i would disagree. I don;t get how someone can proclaim pagan beliefs and be conservative. Those, to me, are polar opposites. In my opinion, at the risk of invoking yet another reference to Godwin’s “law”(to use the term law VERY loosely), it is like a Jew voting for Hitler.

    Eric Roberts

    • Lēoht Sceadusawol

      Personally, I see a distinction between religious beliefs and political views.

    • JasonMankey

      Lots of libertarian leaning Pagans, not Republican-type conservatives, but libertarians who want to get off the grid and want government completely absent from their lives. It’s not my cup of tea, but it’s a part of our community.

  • Brian Wise

    I have to agree with this entirely. My pagan faith, while impacting who I’m going to vote for, doesn’t define me as a voter. I have other areas of my life that I look for a candidate’s policies and voting history, and I have to balance all of them, including paganism. But what a lot of people don’t realize is that, campaign promises notwithstanding, the POTUS really doesn’t have the kind of power people assume he/she has. They don’t control oil prices, they don’t really get a say in whether something is Constitutional or not, and any legislation they push through CAN and sometimes is shot down by Congress. The Presidential Election is something that has been trumped up over the years, and amplified by the media to become, as the author hinted at, a battle royale between Good and Evil.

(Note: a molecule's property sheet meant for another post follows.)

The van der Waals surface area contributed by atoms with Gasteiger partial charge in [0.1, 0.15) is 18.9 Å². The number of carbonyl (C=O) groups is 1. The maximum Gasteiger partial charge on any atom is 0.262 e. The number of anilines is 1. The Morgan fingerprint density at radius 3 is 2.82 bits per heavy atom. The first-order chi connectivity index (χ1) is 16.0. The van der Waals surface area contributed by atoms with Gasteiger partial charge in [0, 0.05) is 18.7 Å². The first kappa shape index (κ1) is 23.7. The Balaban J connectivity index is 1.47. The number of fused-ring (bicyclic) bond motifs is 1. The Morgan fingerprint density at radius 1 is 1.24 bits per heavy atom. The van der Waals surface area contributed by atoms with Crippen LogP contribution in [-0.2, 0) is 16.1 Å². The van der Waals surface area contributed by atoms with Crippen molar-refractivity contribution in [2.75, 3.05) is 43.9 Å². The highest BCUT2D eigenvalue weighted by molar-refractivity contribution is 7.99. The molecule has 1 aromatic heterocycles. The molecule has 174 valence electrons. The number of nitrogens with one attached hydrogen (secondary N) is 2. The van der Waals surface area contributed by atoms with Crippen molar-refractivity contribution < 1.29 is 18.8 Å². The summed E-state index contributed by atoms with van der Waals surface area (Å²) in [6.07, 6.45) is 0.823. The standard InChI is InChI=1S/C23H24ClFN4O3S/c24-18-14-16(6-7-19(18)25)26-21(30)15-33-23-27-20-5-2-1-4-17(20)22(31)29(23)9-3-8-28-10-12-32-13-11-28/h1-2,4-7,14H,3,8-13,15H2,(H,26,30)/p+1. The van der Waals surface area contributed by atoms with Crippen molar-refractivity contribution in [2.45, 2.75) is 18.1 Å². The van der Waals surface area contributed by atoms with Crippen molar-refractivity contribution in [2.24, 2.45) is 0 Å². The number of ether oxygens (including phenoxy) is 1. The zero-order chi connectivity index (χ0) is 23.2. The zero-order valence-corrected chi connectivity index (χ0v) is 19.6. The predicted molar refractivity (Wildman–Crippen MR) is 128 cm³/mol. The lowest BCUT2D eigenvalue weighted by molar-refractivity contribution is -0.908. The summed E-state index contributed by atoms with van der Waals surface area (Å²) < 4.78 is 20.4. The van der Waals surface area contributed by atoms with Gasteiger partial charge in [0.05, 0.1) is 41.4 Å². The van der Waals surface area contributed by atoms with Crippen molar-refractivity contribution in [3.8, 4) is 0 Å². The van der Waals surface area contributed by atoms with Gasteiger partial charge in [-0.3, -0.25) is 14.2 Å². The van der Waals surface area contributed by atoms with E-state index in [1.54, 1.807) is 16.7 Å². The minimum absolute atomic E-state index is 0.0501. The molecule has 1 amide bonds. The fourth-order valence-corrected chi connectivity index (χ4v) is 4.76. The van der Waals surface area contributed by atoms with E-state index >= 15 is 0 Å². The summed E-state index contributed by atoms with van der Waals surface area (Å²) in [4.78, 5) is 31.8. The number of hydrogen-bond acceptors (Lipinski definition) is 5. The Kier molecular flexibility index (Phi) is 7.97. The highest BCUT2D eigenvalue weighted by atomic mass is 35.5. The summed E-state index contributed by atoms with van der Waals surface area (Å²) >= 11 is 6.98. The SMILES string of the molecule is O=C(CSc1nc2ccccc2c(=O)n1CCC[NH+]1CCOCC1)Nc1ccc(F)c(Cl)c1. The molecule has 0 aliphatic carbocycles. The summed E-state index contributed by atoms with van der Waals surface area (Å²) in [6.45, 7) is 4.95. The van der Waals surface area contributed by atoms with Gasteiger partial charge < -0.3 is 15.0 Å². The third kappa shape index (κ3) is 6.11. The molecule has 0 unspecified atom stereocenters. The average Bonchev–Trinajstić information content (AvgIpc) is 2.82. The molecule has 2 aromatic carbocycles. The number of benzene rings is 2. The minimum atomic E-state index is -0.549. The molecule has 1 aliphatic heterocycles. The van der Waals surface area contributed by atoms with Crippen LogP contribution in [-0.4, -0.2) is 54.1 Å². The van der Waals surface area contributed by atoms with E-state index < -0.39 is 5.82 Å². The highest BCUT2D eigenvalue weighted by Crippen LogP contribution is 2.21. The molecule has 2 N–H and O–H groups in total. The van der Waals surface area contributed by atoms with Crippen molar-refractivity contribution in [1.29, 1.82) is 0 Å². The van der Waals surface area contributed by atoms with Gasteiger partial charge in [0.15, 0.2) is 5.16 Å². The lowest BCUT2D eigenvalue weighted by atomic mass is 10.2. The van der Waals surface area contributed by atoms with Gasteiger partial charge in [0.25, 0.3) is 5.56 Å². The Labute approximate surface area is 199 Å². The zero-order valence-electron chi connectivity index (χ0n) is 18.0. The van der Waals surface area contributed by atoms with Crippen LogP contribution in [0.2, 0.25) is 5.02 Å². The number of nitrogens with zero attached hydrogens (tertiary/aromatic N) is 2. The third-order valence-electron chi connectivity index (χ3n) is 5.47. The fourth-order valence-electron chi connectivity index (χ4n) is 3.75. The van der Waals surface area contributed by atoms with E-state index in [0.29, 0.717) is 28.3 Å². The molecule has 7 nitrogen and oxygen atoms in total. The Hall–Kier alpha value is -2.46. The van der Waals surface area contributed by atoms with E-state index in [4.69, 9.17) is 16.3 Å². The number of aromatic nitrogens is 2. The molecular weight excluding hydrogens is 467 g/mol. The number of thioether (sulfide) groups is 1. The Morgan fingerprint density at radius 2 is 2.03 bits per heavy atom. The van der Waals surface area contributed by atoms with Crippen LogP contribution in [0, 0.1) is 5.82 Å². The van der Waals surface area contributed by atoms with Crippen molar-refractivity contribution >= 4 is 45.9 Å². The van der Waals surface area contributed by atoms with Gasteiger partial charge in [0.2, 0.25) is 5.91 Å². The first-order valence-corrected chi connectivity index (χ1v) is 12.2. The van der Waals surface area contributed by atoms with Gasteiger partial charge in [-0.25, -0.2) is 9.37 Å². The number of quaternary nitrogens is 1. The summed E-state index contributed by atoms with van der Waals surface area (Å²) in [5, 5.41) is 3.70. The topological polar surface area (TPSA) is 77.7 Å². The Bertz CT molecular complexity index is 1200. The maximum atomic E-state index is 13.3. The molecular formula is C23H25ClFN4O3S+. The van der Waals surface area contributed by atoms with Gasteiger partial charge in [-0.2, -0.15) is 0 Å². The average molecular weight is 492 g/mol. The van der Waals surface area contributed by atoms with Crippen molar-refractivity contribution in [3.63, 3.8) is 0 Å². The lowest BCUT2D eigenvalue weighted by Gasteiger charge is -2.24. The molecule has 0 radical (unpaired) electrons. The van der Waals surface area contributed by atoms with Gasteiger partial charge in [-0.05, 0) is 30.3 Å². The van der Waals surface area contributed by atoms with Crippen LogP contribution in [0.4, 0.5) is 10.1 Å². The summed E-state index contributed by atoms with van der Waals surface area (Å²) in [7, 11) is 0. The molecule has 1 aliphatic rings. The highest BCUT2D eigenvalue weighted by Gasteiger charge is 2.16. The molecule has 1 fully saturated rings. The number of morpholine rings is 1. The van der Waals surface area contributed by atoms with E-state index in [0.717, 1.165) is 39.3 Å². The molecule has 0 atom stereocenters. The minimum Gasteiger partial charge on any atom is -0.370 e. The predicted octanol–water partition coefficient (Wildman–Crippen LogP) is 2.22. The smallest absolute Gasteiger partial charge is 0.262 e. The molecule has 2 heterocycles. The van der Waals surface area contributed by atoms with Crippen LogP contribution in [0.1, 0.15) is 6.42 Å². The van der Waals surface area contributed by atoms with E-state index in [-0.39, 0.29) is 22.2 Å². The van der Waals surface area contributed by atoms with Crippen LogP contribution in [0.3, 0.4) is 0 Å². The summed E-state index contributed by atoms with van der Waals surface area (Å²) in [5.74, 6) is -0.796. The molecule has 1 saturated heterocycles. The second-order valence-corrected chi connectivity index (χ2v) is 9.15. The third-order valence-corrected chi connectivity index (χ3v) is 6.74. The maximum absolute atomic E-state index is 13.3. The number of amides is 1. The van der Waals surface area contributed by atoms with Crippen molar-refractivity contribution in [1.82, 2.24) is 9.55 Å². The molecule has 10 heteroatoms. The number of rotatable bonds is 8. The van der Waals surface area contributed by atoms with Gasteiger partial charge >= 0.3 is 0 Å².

But it really isn’t.

  • James A. Black

    Though I agree that politics and religion make strange bedfellows, would you support the candidate,who’s personal belief is they are inseperable? that is one on a million reasons I cannot and will never support Obama. He has slipped MANY times publicly about his Muslim faith. He’s spent countless millions of our tax dollars in placating Islamic countries. Islam is a political ideology. you cannot seperate the politics from the religion. Islam has also been as war with the West, (us) since the 1700′s. Islam would also put each and every one of us to the stake.